Sam Smith’s Gloria Album Review

But Sam’s music is what matters most, and no fan of the multi-platinum London star will be disappointed by his fourth studio album. Gloria is less bleak than 2020’s Love Goes, beautiful in places, and full of surprises.

The title track is anthem-like and majestic. quite superb

Love Me More opens as one of Smith’s signature tender ballads before kick and snare elevate it into a melancholic mid-tempo boom-bap gem.

The lyrics fit right in with a generation of self-obsessed zoomers struggling to overcome self-hatred. “Have you ever wanted to be someone else?” Sam asks, his voice thick with emotion. “Feeling that the mirror is not good for me, every day I try not to hate myself…”

Unholy, a smash hit collaboration with Kim Petras, finds the duo recounting the raunchy story of a cheating husband, “dirty, dirty boy,” over a deliciously intense beat.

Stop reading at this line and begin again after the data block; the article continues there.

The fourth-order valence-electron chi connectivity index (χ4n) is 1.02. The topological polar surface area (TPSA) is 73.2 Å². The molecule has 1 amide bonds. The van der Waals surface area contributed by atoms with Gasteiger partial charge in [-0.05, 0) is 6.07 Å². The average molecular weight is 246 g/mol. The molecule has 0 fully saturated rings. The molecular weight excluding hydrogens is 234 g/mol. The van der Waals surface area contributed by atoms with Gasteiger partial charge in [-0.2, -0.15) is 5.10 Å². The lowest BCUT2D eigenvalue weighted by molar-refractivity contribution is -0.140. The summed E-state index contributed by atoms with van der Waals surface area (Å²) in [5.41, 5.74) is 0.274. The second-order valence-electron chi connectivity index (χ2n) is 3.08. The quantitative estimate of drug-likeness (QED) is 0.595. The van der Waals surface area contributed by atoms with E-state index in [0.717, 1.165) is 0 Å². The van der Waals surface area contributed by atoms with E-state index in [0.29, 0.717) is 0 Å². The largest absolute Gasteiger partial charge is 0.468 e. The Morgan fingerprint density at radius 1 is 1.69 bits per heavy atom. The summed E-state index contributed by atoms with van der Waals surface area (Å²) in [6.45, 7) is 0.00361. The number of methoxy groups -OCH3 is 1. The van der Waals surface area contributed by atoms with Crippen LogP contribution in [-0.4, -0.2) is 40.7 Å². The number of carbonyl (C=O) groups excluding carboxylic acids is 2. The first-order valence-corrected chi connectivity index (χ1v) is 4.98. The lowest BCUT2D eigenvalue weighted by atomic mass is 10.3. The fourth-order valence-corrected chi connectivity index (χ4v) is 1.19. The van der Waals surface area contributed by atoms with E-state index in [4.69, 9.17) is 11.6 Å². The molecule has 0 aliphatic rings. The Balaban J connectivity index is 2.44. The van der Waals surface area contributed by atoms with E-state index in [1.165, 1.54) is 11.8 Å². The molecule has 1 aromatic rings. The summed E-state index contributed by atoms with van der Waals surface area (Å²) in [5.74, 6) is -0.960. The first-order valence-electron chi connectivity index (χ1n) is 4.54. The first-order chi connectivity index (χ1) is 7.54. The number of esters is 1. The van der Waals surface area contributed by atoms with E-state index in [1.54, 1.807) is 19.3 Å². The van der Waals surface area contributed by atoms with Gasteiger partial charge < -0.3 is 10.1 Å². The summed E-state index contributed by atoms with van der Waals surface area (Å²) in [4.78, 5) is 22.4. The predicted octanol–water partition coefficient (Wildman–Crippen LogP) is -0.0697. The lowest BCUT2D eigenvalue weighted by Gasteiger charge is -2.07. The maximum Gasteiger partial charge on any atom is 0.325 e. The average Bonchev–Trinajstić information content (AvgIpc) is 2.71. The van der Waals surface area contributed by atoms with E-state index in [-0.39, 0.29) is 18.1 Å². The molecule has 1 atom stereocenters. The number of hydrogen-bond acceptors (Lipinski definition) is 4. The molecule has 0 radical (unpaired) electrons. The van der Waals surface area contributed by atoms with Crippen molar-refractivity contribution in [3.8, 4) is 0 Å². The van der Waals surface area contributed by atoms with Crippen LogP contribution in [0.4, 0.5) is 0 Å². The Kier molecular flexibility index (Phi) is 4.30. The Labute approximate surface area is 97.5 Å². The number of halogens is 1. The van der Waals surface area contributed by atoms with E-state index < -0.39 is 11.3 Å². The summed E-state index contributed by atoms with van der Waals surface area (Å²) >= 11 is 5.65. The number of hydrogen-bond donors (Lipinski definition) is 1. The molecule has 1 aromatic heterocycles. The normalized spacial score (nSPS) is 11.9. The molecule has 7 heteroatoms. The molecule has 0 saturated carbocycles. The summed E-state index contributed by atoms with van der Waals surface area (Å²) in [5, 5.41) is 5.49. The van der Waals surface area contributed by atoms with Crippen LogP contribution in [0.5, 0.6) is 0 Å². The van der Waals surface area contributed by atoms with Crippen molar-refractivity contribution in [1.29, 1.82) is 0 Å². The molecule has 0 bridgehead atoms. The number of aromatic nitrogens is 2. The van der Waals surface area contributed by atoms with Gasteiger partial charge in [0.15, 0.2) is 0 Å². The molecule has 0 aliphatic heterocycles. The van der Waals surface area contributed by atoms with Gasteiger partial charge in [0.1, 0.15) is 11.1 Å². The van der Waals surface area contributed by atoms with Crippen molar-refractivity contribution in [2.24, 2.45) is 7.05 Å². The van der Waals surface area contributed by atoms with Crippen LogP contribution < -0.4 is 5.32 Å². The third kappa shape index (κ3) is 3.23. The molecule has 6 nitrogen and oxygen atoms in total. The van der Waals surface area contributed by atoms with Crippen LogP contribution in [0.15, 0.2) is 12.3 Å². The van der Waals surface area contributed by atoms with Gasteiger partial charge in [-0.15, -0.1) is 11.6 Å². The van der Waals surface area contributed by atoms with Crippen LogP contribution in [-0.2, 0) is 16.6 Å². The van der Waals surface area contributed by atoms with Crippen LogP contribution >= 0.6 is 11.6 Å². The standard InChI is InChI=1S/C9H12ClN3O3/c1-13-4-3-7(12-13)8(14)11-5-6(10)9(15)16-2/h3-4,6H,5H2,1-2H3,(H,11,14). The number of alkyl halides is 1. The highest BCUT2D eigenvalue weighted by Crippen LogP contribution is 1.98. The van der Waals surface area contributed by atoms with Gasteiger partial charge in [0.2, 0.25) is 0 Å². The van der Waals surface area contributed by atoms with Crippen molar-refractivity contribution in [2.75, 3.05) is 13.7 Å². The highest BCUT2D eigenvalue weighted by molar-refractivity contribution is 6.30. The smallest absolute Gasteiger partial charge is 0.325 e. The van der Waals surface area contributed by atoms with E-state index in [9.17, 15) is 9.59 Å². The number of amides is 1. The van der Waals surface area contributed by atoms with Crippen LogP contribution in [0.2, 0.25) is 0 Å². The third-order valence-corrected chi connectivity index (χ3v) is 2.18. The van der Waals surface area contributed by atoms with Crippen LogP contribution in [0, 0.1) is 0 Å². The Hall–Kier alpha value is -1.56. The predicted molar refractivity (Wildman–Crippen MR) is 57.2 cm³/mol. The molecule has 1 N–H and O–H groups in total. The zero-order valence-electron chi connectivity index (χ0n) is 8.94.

The Middle Eastern minor chord adds a touch of intrigue and danger. It’s Sam who’s looking forward to I’m Not Here To Make Friends, an ’80s-style dance, produced by Calvin Harris.

Lose You is another dance floor with a beat: upbeat and ethereal, a Kylie-esque floor filler.

A collaboration with Jimmy Napes, Jamaican star Koffee, and R&B singer Jessie Reyez, Gimme is infectious, sexually charged, and reggae-flecked with lyrics like “Your eyes on my dun, dun-dun-dun” (it’s unlikely that be a Bake-Off reference).

Six Shots is horny and soulful, while No God is more of an old-school Smith as he celebrates his open and proud sexuality.

The album’s closing track, Who We Love with Ed Sheeran, is a tender piano ballad that washes over you, covering similar ground.

As Sam sings in Perfect: “I’m not perfect, but I’m worth it.”

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